|Publication number||US5483114 A|
|Application number||US 08/176,713|
|Publication date||Jan 9, 1996|
|Filing date||Jan 3, 1994|
|Priority date||Jan 7, 1993|
|Also published as||DE4308660A1|
|Publication number||08176713, 176713, US 5483114 A, US 5483114A, US-A-5483114, US5483114 A, US5483114A|
|Original Assignee||Landis & Gyr Business Support Ag|
|Export Citation||BiBTeX, EndNote, RefMan|
|Patent Citations (17), Referenced by (4), Classifications (5), Legal Events (5)|
|External Links: USPTO, USPTO Assignment, Espacenet|
The instant invention relates to a hysteresis coupling having a magnetic cylinder made of a permanent magnetic material and a thrust ring made of a hysteresis material. The thrust ring is connected to a thrust ring holder and separated from the magnetic cylinder by an air gap.
Hysteresis couplings can be used, for example, to limit the torque in a drive and to actuate actuating drives used for rotary valves and ventilation flaps, etc.
A hysteresis coupling equipped with a magnetic cylinder and a thrust ring separated from the magnetic cylinder by an air gap is known from CH PS 664052. This patent discloses how to operate and size the parts of a hysteresis coupling for a predetermined torque. At high rotational speeds the disclosed hysteresis coupling produces a noise which is often annoying when used in a residential area.
The object of the present invention is to improve the hysteresis coupling so that the transmission of the torque involves little noise.
The present invention achieves this object with a hysteresis coupling comprising a magnetic cylinder made of a permanently magnetic material and a thrust ring made of a hysteresis material fixedly connected to a thrust ring holder. The thrust ring and holder are separated from the magnetic cylinder by an air gap. Non-magnetic material surrounds the thrust ring and is fixedly connected to said thrust ring holder. This material increases the moment of inertia of the thrust ring holder.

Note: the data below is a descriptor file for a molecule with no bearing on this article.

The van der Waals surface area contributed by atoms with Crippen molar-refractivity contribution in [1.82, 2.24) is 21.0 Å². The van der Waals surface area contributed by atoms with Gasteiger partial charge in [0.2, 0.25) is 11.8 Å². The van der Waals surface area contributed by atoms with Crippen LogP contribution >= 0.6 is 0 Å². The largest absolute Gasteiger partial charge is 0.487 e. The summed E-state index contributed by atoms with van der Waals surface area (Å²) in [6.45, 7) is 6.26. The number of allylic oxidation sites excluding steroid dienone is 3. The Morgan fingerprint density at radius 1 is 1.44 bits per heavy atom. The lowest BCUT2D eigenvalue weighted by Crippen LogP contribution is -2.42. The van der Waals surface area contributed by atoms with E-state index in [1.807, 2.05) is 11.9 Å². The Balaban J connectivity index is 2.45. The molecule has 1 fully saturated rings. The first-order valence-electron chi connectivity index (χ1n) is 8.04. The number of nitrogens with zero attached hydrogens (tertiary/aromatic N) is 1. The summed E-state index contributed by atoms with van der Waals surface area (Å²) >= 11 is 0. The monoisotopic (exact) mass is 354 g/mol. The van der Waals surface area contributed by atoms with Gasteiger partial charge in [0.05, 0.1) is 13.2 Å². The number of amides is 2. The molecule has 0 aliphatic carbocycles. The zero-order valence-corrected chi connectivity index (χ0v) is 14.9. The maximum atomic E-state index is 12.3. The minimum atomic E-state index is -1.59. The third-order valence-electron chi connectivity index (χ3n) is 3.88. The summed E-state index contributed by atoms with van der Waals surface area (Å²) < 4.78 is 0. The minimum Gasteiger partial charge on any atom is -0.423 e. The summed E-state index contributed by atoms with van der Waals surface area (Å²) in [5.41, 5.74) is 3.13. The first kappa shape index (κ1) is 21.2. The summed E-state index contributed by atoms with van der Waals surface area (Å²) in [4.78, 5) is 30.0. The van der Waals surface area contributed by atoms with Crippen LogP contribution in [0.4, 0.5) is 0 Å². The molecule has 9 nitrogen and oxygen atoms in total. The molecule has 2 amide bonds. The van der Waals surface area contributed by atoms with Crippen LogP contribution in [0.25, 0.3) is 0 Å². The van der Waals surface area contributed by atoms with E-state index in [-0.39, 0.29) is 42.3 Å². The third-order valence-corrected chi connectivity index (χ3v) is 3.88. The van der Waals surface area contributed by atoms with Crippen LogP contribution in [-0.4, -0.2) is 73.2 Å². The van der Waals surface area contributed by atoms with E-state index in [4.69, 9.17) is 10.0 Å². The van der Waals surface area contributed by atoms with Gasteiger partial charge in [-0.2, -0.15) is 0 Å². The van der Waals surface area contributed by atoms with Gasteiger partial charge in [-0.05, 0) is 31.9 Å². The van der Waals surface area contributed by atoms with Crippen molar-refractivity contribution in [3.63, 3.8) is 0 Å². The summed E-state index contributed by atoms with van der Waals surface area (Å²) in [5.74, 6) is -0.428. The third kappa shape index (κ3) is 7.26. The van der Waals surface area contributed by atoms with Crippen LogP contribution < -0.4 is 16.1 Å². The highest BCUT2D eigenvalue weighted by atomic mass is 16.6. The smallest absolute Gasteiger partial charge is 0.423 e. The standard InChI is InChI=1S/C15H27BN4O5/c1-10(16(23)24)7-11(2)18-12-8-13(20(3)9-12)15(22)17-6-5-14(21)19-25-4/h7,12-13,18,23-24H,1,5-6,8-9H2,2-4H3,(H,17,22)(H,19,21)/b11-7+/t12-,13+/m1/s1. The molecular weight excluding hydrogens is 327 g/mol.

FIG. 1 illustrates a hysteresis coupling according to the invention; and
FIG. 2 illustrates a drive with the hysteresis coupling.
Referring to FIG. 1, a hysteresis coupling comprising a cylindrical magnetic cylinder 1 made of a permanently magnetic material, an axle 2, an air gap 3, a tubular thrust ring 4 made of a ferrimagnetic or ferromagnetic material, the hysteresis material and a thrust ring holder 5 is shown. The magnetic cylinder 1 and the thrust ring holder 5 with the thrust ring 4 all rotate around the common axle 2. The magnetic cylinder 1 can be provided on its cylinder surface 6 with two pairs of magnetic poles, e.g., N-S. These poles are distributed evenly over the circumference and separated from the thrust ring 4 by the air gap 3. The magnetic field lines emerge at each north pole N from the magnetic cylinder 1 and bridge the air gap 3. They are guided through the thrust ring 4 to the nearest south pole S and, after overcoming the air gap, enter at the south pole S. The magnetic field lines enter the magnetic cylinder 1 again where they close. The material of the thrust ring 4 is magnetized on the two sections between the north and the south poles. The north and south poles on the circumference of the cylinder surface 6 are penetrated at identical intervals and alternately by the magnetic field while the thrust ring 4 is penetrated uniformly by the magnetic field. The present invention is not limited to this method of magnetization. Other forms of magnetization of magnetic cylinder 1 can be used.